In the world of venture capital fund-raising, the would-be entrepreneuris usually the party who goes looking for acceptance. However, that’s notthe way MashLogic got funded.
Instead, several partners at Bessemer Venture Partners sought outRanjit Padmanabhan with seed money and the cofounder title to startup MashLogic in late 2007. It was a match made in VC heaven. Today,Padmanabhan serves as the CTO as well as the acting CEO.
Together with the two Bessemer firm partners who recruited him and anengineer previously hired, Padmanabhan is one of the company’s fourcofounders. However, he has nearly full control over growing the company.The VC partners have no stake in the company outside of their own VCfirm, he said.
“I happened to come along at this time. I had the rightqualifications. The idea came from within the VC firm,” RanjitPadmanabhan, who wears several hats in growing MashLogic, toldthe E-Commerce Times.
Business Trial and Error
Bessemer Venture had an idea of what it wanted to do. Their goal wasto give Web surfers an alternative to a growing dependence on searchengines.
“When we start companies internally, we often think of them asexperiments. So far, this experiment has been very successful,” DavidCowan, a partner at Bessemer Venture Partners, told the E-Commerce Times.
It could be said that in a sense, all startup companies are experimental.MashLogic, however, has more than guess work on its side.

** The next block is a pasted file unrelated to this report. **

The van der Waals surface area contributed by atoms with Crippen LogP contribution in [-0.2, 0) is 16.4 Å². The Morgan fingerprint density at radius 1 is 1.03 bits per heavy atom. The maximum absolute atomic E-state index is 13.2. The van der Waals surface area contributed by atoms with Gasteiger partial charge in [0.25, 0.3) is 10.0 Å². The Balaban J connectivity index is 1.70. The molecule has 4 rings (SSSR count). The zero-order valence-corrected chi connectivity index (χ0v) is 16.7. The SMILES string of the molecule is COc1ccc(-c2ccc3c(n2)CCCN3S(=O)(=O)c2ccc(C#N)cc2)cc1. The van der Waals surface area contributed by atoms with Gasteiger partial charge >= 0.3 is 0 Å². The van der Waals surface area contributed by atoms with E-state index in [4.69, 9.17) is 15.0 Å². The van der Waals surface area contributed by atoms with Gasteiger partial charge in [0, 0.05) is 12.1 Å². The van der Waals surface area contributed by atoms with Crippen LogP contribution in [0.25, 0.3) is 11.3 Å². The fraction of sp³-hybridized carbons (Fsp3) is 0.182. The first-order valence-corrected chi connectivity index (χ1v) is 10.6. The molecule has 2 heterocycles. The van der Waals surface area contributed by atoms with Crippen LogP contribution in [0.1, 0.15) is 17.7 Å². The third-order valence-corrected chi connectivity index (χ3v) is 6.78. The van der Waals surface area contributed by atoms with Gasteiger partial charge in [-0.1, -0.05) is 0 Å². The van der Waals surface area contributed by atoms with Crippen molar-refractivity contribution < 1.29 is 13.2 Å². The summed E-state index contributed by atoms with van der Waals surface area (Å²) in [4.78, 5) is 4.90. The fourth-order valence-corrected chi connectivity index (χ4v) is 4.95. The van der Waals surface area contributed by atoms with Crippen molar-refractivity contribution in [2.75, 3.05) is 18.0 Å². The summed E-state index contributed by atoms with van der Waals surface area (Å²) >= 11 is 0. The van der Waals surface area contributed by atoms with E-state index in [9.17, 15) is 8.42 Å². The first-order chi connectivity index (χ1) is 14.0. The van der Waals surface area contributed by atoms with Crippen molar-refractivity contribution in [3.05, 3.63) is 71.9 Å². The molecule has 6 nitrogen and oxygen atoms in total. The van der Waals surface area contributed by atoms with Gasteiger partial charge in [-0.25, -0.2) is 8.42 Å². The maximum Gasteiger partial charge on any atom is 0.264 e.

The results of that business experiment have been very encouraging.Users are responding well to the MashLogic software client, Cowannoted.
“We’re a young company and haven’t put as much polish on the productas we’d like. We know lots of things we’re going to do to make itbetter,” he explained.
MashLogic developed a browser tool that gives users — both Web sitepublishers and visitors — contextual information about content on Websites. The plug-in is meant to enhance the performance of the Web browser.
The hyperlinks enrich the user experience by making it more personal,according to Padmanabhan. The technology understands user preferenceswith the content of the page and adds new content based on that.
A couple of the VC partners were already thinking about the conceptand had a few ideas about adding more content to Web pages. They had the idea that oftentimes publishers werediluting content with their own links.
The VC partners had already tapped an engineer who had a couple ofideas about making content links. Padmanabhan was also thinkingabout building something similar.
He was in the right place at the right time. The VC partners asked himto come on board as a cofounder.
The Mash Mania
The MashLogic software detects words that are relevant to a subjectsuch as music or sports and instantly adds links to relatedinformation. When users visit a Web page, the software scans thecontent and matches those words with content from the back-end system,Padmanabhan explained.
For instance, when a user reads a page that has baseball players’names on it, MashLogic adds links. As the user mouses over the link, apop-up appears that provides player stats and other information aboutthe player.
The software plug-in is a smart semantics application. Normally whenyou read a Web page, you jump to a search engine to find details aboutinformation not already linked, such as specialized terms and wordsthat are keyed to advertisers’ products.
“So we can eliminate the use of search engines by giving you more ofour own links,” said Padmanabhan.
The Browser’s the Thing
The plug-in works on Mozilla’s Firefox and Microsoft’s InternetExplorer (IE) Web browsers. MashLogic recently released a version forGoogle’s Chrome browser. So far, however, that product is not fullyfunctional.